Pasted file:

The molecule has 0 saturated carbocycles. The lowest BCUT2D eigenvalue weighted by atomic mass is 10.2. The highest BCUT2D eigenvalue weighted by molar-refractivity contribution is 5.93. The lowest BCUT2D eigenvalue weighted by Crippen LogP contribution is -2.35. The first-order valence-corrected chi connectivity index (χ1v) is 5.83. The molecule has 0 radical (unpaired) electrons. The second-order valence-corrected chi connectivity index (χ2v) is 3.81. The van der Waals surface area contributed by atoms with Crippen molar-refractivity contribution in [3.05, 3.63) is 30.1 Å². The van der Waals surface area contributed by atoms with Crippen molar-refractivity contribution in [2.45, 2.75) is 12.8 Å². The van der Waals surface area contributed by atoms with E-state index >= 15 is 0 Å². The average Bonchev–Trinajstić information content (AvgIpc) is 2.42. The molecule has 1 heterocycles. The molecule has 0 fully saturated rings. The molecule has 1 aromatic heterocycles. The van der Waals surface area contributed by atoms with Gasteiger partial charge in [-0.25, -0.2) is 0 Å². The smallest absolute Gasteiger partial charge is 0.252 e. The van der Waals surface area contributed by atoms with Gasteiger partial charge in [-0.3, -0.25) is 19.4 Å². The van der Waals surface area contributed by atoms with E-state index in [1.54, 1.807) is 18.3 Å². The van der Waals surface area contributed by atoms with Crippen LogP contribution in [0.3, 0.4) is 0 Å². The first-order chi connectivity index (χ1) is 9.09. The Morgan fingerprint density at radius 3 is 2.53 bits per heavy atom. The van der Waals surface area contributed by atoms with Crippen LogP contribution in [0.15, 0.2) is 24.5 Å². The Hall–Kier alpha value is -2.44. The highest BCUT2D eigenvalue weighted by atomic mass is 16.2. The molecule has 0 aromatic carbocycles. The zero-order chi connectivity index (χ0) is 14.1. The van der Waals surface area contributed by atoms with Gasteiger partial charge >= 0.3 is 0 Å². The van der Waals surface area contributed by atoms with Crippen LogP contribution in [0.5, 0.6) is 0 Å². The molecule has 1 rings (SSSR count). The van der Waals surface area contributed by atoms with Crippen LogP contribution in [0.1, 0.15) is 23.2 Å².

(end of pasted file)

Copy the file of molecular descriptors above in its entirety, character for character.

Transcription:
The molecule has 0 saturated carbocycles. The lowest BCUT2D eigenvalue weighted by atomic mass is 10.2. The highest BCUT2D eigenvalue weighted by molar-refractivity contribution is 5.93. The lowest BCUT2D eigenvalue weighted by Crippen LogP contribution is -2.35. The first-order valence-corrected chi connectivity index (χ1v) is 5.83. The molecule has 0 radical (unpaired) electrons. The second-order valence-corrected chi connectivity index (χ2v) is 3.81. The van der Waals surface area contributed by atoms with Crippen molar-refractivity contribution in [3.05, 3.63) is 30.1 Å². The van der Waals surface area contributed by atoms with Crippen molar-refractivity contribution in [2.45, 2.75) is 12.8 Å². The van der Waals surface area contributed by atoms with E-state index >= 15 is 0 Å². The average Bonchev–Trinajstić information content (AvgIpc) is 2.42. The molecule has 1 heterocycles. The molecule has 0 fully saturated rings. The molecule has 1 aromatic heterocycles. The van der Waals surface area contributed by atoms with Gasteiger partial charge in [-0.25, -0.2) is 0 Å². The smallest absolute Gasteiger partial charge is 0.252 e. The van der Waals surface area contributed by atoms with Gasteiger partial charge in [-0.3, -0.25) is 19.4 Å². The van der Waals surface area contributed by atoms with E-state index in [1.54, 1.807) is 18.3 Å². The van der Waals surface area contributed by atoms with Crippen LogP contribution in [0.3, 0.4) is 0 Å². The first-order chi connectivity index (χ1) is 9.09. The Morgan fingerprint density at radius 3 is 2.53 bits per heavy atom. The van der Waals surface area contributed by atoms with Crippen LogP contribution in [0.15, 0.2) is 24.5 Å². The Hall–Kier alpha value is -2.44. The highest BCUT2D eigenvalue weighted by atomic mass is 16.2. The molecule has 0 aromatic carbocycles. The zero-order chi connectivity index (χ0) is 14.1. The van der Waals surface area contributed by atoms with Gasteiger partial charge >= 0.3 is 0 Å². The van der Waals surface area contributed by atoms with Crippen LogP contribution in [0.5, 0.6) is 0 Å². The molecule has 1 rings (SSSR count). The van der Waals surface area contributed by atoms with Crippen LogP contribution in [0.1, 0.15) is 23.2 Å².